How to Pitch: Kim Foley MacKinnon, Boston-based Freelance Travel WriterFebruary 8, 2019
Throughout my career in destination marketing and travel public relations, I have encountered some truly amazing people. Over time, cool encounters transform acquaintances into friends. I’m so pleased that my friend Kim agreed to be interviewed.
Kim Foley MacKinnon is a Boston-based freelance food and travel writer who loves to travel the globe but is equally happy to come home and write about all her favorite places in New England. Her writing credits include the Boston Globe, Food Network, Forbes Travel, Cruise Critic, Global Traveler, USA Today, and her most recent book, 100 Things to Do in Boston Before You Die.
I caught up with Kim recently on one of her adventures away from home. She had some great tips for all travel PR pros looking to sharpen their approach.
Based on your experience as a successful freelance travel writer – what types of stories are editors seeking these days?
I think editors are always looking for well-written, well-researched articles with a unique spin. I write for a wide variety of outlets and I haven’t seen any one trend my editors are after, but if I can present them with a solid idea, tackling a place in a new way, it’s often a hit.
How should a publicist tailor his/her pitch to you to make it as useful as possible to you?
Do your homework. Know what I write. Read what I’ve written. Don’t pitch me things that have no relevance to my work. It’s not hard to find out what I’m up to. I post links to all my stories on my website and social media accounts.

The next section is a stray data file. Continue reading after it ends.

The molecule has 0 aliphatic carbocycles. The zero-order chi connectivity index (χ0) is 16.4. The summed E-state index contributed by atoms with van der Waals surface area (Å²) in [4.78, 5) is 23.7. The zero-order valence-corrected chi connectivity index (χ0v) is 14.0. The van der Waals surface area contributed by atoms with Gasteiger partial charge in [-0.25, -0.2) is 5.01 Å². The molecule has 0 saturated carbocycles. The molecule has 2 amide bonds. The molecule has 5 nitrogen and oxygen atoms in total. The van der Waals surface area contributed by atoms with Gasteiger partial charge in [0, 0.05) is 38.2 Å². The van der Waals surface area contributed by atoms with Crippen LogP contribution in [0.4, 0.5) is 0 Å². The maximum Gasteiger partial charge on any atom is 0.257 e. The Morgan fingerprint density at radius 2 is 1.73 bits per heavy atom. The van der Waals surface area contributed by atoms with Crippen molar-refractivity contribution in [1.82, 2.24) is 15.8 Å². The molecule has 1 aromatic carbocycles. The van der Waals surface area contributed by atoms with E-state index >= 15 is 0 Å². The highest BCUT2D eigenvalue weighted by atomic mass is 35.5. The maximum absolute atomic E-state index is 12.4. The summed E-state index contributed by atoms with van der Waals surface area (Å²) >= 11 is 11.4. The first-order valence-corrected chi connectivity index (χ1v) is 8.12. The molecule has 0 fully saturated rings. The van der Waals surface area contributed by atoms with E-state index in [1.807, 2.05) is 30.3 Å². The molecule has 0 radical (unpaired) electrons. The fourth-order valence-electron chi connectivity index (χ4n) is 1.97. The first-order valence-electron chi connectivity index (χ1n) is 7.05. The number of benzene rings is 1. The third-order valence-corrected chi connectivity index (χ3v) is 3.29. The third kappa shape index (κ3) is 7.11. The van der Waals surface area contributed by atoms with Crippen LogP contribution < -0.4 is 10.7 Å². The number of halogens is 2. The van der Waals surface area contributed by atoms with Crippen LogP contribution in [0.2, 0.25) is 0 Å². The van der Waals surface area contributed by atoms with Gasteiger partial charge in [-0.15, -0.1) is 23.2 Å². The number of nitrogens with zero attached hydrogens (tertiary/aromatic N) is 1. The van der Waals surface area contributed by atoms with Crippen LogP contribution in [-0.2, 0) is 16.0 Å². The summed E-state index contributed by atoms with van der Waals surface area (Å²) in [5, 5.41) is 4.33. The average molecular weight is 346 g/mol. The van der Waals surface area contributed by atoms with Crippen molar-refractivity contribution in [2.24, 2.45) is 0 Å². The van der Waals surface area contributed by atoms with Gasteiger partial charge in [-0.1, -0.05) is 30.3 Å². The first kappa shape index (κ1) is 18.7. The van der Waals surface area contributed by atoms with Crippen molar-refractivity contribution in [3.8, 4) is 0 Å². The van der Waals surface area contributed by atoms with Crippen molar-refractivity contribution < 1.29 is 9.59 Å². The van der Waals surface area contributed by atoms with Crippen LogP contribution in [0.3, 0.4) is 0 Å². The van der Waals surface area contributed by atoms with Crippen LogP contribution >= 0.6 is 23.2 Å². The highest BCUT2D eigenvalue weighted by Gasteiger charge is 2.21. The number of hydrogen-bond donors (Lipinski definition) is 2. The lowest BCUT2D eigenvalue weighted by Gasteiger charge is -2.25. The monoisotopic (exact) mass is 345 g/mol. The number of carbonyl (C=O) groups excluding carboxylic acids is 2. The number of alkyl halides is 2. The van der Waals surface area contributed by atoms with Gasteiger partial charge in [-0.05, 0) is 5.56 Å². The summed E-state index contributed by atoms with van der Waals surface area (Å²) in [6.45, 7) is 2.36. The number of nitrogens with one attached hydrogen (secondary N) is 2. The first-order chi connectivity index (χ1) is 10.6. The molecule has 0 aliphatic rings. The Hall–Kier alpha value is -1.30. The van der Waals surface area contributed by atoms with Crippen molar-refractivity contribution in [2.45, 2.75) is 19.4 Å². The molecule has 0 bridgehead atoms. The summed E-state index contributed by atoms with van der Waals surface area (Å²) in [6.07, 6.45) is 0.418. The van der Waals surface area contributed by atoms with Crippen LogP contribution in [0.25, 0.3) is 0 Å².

Do you see value in “trends” or “stats”-based pitches from publicists, or do you feel like you already have a handle on the trends, so these are a waste of time?
I’m happy to receive pitches on travel trends. There are always things I haven’t thought of, heard of, or make me consider something in a new way. I feel like the more info I have, the better.
What elements influence whether or not you read an emailed PR pitch?
Again, relevance. If it’s travel- or food-related, then I’ll take a look. Why would anyone pitch me on politics, tech or sports? I don’t cover those topics, yet these are all recent pitches in my inbox.
The pitch needs to make sense to me immediately. If I can’t tell where the hotel/attraction/restaurant is right away, I’ll move on. It is shocking to me how many pitches I get with no city/state/country given in the lead. Hotel X may be great, but if I have to Google where it is, well, I won’t.
The more personal the pitch, the more likely I am to read and respond to it. It’s true, flattery will get you everywhere. If someone says, I read your story on X and I think this pitch would be right up your alley, I will be more inclined to spend time considering it.
How important are individual publicist or destination social media feeds to you as a travel writer? Do you ever find inspiration or story ideas in them, or is it just a lot of white noise in your world?
You never know when inspiration will strike, so I do keep my eye on a bunch of different feeds. Often for me, it’s a casual post or comment that catches my attention, when I want to know more about what I’m seeing or reading.
What’s still on your personal (yet editorial) bucket list?
No matter how many places I go, my travel wish list never seems to get shorter! It just changes. High on my list right now are Australia, New Zealand and Antarctica. I want to go on safari. I want to sail down the Nile. I want to ride on the Orient Express. Our world is so full of amazing places and I still love the anticipation of experiencing new adventures.
As you can tell, Kim is one travel writer you need to follow on Twitter and Instagram @escapewithkim.
Interested in learning how to pitch other travel writers? See our How To Pitch series here.